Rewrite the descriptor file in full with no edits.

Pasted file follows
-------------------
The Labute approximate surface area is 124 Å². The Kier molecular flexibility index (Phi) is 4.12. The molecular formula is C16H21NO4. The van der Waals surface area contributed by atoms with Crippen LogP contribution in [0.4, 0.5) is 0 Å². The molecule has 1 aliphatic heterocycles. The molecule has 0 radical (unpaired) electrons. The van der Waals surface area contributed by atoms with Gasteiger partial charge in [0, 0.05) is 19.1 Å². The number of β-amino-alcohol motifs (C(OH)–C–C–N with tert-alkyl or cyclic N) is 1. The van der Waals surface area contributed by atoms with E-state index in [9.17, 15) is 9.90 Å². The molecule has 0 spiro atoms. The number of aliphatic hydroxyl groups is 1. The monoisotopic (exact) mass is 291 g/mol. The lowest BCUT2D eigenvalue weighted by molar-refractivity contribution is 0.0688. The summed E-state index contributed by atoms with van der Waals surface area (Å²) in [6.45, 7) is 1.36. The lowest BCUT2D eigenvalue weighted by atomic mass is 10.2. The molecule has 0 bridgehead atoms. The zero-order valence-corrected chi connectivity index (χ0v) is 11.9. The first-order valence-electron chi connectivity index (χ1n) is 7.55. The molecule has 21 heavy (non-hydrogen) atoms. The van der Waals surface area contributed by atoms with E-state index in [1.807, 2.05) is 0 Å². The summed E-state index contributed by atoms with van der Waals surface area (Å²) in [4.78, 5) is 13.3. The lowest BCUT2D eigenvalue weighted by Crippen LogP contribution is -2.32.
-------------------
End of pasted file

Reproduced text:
The Labute approximate surface area is 124 Å². The Kier molecular flexibility index (Phi) is 4.12. The molecular formula is C16H21NO4. The van der Waals surface area contributed by atoms with Crippen LogP contribution in [0.4, 0.5) is 0 Å². The molecule has 1 aliphatic heterocycles. The molecule has 0 radical (unpaired) electrons. The van der Waals surface area contributed by atoms with Gasteiger partial charge in [0, 0.05) is 19.1 Å². The number of β-amino-alcohol motifs (C(OH)–C–C–N with tert-alkyl or cyclic N) is 1. The van der Waals surface area contributed by atoms with E-state index in [9.17, 15) is 9.90 Å². The molecule has 0 spiro atoms. The number of aliphatic hydroxyl groups is 1. The monoisotopic (exact) mass is 291 g/mol. The lowest BCUT2D eigenvalue weighted by molar-refractivity contribution is 0.0688. The summed E-state index contributed by atoms with van der Waals surface area (Å²) in [6.45, 7) is 1.36. The lowest BCUT2D eigenvalue weighted by atomic mass is 10.2. The molecule has 0 bridgehead atoms. The zero-order valence-corrected chi connectivity index (χ0v) is 11.9. The first-order valence-electron chi connectivity index (χ1n) is 7.55. The molecule has 21 heavy (non-hydrogen) atoms. The van der Waals surface area contributed by atoms with E-state index in [1.807, 2.05) is 0 Å². The summed E-state index contributed by atoms with van der Waals surface area (Å²) in [4.78, 5) is 13.3. The lowest BCUT2D eigenvalue weighted by Crippen LogP contribution is -2.32.